Sister Jane shared that when the sisters bought the farm, there were some raised eyebrows about doing farming practices differently, but her experience has been there is a sense of solidarity. They raise alpacas, vegetables and other specialty crops in an area known for growing commodities like corn, soy and wheat. While they don’t all do it the same way, they deal with the same issues together. They find a connection with local farmers through shared values of taking care of the land and taking care of animals which are the bedrock issues. Cover-cropping and other practices can be used to find the solution is in the soil and the plants we grow on it.
Panelists agreed that although there is much work left to do, the nature of Kansans to find practical solutions to practical problems in the context of community ensures that the change already taking place will create a better Kansas for our children and their children.
Farm to School
According to Lindsay Morgan, Farm to School coordinator from USD 497 in Lawrence, students prefer eating the fresh vegetables and fruit over the industrially supplied food products, especially as they learn more about how it’s grown both in their schools and on field trips to local farms.
Joining Lindsay on the Farm to School town hall panel was Mark Jirak, Jirak Family Produce in Atchison, David Kirkendall principle at USD 326, a small, rural school district in Logan, and Sondra Davis food service director at USD 350 in St. John. Alicia Ellingsworth of the KC Food Hub lead the panel discussions.
The Farm to School initiative is an effort to connect K-12 schools with regional or local farms in order to serve healthy meals using local foods. The 2008 Farm Bill amended the Richard B. Russell School Lunch act to direct that the Secretary of Agriculture encourage institutions operating Child Nutrition Programs to purchase unprocessed locally grown and locally raised agricultural products.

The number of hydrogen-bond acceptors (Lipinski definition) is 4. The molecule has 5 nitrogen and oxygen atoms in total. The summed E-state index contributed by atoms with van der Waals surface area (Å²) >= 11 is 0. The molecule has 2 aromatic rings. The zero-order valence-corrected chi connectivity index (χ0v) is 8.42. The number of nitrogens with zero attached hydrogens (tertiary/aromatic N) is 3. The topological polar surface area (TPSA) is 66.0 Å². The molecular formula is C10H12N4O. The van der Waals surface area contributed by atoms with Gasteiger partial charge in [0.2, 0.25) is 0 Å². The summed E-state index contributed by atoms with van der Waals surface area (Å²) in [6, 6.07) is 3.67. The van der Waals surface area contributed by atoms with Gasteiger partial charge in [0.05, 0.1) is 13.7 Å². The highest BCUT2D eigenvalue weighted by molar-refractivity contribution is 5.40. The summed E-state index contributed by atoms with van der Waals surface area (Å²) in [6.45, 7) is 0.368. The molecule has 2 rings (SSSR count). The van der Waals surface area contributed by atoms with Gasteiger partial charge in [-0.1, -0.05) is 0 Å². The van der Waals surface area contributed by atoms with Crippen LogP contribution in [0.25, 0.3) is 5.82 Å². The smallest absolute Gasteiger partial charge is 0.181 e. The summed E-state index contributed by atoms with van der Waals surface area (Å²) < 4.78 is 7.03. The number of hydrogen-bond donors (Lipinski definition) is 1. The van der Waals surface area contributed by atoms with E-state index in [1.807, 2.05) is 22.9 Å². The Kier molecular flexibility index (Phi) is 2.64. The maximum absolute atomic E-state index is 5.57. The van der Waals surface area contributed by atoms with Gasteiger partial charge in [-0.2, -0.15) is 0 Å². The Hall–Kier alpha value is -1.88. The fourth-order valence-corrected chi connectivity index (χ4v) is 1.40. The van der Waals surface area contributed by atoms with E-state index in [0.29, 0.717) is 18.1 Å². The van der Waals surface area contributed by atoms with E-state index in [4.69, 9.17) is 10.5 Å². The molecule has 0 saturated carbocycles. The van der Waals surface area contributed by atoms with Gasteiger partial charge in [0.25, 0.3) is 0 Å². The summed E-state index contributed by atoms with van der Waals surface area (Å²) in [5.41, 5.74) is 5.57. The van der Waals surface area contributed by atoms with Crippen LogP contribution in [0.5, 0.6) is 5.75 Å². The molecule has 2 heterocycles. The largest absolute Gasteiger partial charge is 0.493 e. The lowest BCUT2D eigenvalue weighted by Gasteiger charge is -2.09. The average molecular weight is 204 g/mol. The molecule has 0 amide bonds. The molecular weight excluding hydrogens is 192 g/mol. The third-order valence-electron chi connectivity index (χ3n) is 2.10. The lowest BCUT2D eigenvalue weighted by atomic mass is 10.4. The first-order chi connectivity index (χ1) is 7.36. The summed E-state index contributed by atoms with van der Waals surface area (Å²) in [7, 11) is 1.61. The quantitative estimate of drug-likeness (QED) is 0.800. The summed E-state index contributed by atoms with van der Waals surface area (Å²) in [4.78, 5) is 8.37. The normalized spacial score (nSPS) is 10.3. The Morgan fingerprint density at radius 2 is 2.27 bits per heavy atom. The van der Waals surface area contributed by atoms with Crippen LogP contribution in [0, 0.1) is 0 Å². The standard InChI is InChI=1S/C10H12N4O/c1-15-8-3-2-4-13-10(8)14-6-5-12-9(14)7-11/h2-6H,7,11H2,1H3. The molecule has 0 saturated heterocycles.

However, town hall panelists shared one size does not fit all so it’s important that schools who want to do this find champions within their schools to help it succeed. They can help build the relationships between farmers and communities and schools together. It’ also important that the school’s administration sees the real value.
David Kirkendall, Principal for USDA 326 shared that in addition to receiving beef donations from local ranchers 80 percent of the student body is tied to agriculture. They often end up taking a sports team down to a local farm to help out on a Saturday covering exposed grain crops with tarps. Their FFA has a raised bed gardening program that engages everyone down to the preschool level. This has not only engaged all the students, but effectively cut down on destruction and vandalism since there is ownership for everyone.
From a production standpoint, Mark Jirak shared that the virtue of this model is that sales of produce to schools happens at the same time of the year that sales at farmer’s markets draw to a close. To adjust to that, Mark has to be careful to plant in such a manner that his produce is ready for that short window of time – 30 to 40 days – from August through September.
In working with schools, he’s found that the biggest challenge is logistics, but one that is easily remedied with good communication. This collaboration has helped both he and the school experiment on best practices. One real value to the schools is at reduction in waste since they can order specifically the quantities they want rather than having to order it to the nearest case size, then throw the unused part away.
While there is great success with a few Farm to School programs, the opportunities for more schools to engage with local farmers is exciting. Those schools, communities and farmers that have navigated this relationship have found that much more than nutritious food is being introduced. In addition, there is a whole new framework for them to benefit their community both with connections and commerce.
The town halls are part of KRC’s Integrated Voter Engagement project, funded by the Kansas Health Foundation and Farm to School project, funded by USDA. The projects aim to improve economic, community, environmental, and human health in Kansas by strengthening civic engagement and public policy support that better incorporates Kansas farms and communities into the state’s healthy food supply chain.
Rick McNary is the founder of Shop Kansas Farms.